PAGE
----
Such practical, collective approaches could be applied to many other challenges, like managing emerging diseases. The Kuikuro did mount a rapid response to Covid-19, using cellphones to trace contacts and quarantine the infected in six villages. They also ran an online campaign to hire doctors and nurses and buy supplies, virtually eliminating the need for travel to nearby cities. These decisive interventions paid off: almost no Covid-19 deaths have been reported there.

Instead of learning from Indigenous people, the Brazilian government has left them out of discussions about how to manage their own territories. It continues to treat them as “wards of the state” rather than people with the simple right to occupy their land and maintain their way of life. The international community has followed Brazil’s lead. Indigenous people, for example, remain nonvoting “observers” of the negotiations surrounding the United Nations Framework Convention on Climate Change.

But Indigenous people have demanded a seat at the table. The Coordination of the Indigenous Organizations of the Brazilian Amazon was among the first groups to send Indigenous delegates from Brazil to UN climate talks. Indigenous leaders, many of them women like Sineia do Vale of the Wapichana people, spoke directly to world leaders and reported back to their communities. They have organized an impressive Pan-Amazon coalition that spans the region’s nine countries to raise awareness about the challenges facing Indigenous people and their contributions to combating the climate crisis.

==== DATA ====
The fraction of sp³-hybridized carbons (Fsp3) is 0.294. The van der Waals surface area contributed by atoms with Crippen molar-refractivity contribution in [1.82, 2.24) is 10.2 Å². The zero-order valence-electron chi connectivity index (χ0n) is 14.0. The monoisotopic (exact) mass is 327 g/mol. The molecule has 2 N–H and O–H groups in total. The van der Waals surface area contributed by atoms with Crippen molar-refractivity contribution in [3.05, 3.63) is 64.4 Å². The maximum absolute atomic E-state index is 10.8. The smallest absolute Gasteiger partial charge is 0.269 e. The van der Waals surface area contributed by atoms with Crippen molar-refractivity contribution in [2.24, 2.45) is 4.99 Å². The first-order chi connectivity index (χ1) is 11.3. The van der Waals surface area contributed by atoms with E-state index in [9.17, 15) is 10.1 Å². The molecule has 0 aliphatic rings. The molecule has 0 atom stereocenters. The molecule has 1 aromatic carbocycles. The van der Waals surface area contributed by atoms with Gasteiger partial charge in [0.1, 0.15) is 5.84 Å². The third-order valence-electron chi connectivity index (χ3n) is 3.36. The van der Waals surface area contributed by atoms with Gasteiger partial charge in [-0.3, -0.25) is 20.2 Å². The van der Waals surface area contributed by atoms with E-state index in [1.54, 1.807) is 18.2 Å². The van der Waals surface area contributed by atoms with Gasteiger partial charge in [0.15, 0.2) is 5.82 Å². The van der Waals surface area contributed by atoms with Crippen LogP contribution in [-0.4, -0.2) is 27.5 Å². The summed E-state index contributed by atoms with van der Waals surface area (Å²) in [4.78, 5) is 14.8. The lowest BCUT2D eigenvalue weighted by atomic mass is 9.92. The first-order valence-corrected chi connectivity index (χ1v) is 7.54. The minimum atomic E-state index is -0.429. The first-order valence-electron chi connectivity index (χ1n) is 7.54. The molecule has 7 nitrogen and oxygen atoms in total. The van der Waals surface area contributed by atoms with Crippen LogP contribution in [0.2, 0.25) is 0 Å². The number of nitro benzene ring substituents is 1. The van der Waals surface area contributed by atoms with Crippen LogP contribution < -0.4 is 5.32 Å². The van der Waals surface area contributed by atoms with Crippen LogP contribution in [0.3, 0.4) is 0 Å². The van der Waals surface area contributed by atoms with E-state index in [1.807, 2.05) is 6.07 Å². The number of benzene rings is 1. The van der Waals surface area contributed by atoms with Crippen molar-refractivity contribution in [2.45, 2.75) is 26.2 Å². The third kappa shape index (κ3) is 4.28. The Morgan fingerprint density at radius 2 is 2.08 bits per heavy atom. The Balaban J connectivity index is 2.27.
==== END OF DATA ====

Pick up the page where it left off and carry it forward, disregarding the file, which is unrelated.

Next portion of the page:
The world can’t afford to keep treating Indigenous people this way. The forests of the Amazon could absorb up to 10 percent of global carbon dioxide emissions each year. Its trees store the carbon equivalent of 10 years of global emissions. By ignoring what Indigenous people know about how to protect their forests, we lose potential solutions to the climate crisis. We lose time and we lose money. It is unstrategic and unethical.

It will also make it impossible for Brazil to meet its climate commitments. This year, deforestation is already double the 2020 limit set under Brazil’s National Climate Change Plan.

The future of tropical forests, and the future global climate, are indelibly tied up in guaranteeing the rights of Amazon Indigenous people to their land and livelihoods. Defending their territories protects their social and cultural rights. But it also conserves natural ecosystems that are critical for the well-being of all people.

Marcia Nunes Macedo is director of the Water Program at the Woodwell Climate Research Institute and a Research Associate at the Amazon Environmental Research Institute. Valéria Paye Pereira, of the Kaxuyana people, is a policy adviser to the Coordination of the Indigenous Organizations of the Brazilian Amazon.

Cover photo by Andre Penner/Associated Press. Cover inset photo by Meridith Kohut for The New York Times

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The Amazon Has Seen Our Future